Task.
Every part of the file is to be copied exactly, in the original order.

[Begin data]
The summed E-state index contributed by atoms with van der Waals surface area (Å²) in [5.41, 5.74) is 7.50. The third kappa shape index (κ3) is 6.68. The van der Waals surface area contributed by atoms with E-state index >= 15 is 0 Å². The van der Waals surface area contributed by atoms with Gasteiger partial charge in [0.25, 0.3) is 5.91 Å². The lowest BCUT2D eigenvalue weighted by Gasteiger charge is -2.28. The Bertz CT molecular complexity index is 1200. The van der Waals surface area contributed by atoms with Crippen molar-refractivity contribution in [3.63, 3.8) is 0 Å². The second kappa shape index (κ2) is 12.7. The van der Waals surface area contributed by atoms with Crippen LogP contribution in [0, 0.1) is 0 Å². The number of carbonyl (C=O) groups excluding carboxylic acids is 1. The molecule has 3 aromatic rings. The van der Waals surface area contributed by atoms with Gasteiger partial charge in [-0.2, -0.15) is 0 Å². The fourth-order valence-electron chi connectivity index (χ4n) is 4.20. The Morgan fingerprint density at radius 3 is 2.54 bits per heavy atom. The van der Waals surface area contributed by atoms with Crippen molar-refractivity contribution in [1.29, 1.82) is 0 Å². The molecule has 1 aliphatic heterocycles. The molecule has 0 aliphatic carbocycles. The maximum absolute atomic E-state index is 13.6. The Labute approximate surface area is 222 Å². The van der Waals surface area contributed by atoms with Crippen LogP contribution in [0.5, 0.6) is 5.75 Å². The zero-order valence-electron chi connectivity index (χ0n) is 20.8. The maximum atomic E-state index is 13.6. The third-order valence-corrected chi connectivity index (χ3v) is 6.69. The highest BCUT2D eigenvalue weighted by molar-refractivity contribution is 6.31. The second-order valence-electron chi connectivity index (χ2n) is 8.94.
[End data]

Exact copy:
The summed E-state index contributed by atoms with van der Waals surface area (Å²) in [5.41, 5.74) is 7.50. The third kappa shape index (κ3) is 6.68. The van der Waals surface area contributed by atoms with E-state index >= 15 is 0 Å². The van der Waals surface area contributed by atoms with Gasteiger partial charge in [0.25, 0.3) is 5.91 Å². The lowest BCUT2D eigenvalue weighted by Gasteiger charge is -2.28. The Bertz CT molecular complexity index is 1200. The van der Waals surface area contributed by atoms with Crippen molar-refractivity contribution in [3.63, 3.8) is 0 Å². The second kappa shape index (κ2) is 12.7. The van der Waals surface area contributed by atoms with Crippen LogP contribution in [0, 0.1) is 0 Å². The number of carbonyl (C=O) groups excluding carboxylic acids is 1. The molecule has 3 aromatic rings. The van der Waals surface area contributed by atoms with Gasteiger partial charge in [-0.2, -0.15) is 0 Å². The fourth-order valence-electron chi connectivity index (χ4n) is 4.20. The Morgan fingerprint density at radius 3 is 2.54 bits per heavy atom. The van der Waals surface area contributed by atoms with Crippen molar-refractivity contribution in [1.29, 1.82) is 0 Å². The molecule has 1 aliphatic heterocycles. The molecule has 0 aliphatic carbocycles. The maximum absolute atomic E-state index is 13.6. The Labute approximate surface area is 222 Å². The van der Waals surface area contributed by atoms with Crippen LogP contribution in [0.5, 0.6) is 5.75 Å². The zero-order valence-electron chi connectivity index (χ0n) is 20.8. The maximum atomic E-state index is 13.6. The third-order valence-corrected chi connectivity index (χ3v) is 6.69. The highest BCUT2D eigenvalue weighted by molar-refractivity contribution is 6.31. The second-order valence-electron chi connectivity index (χ2n) is 8.94.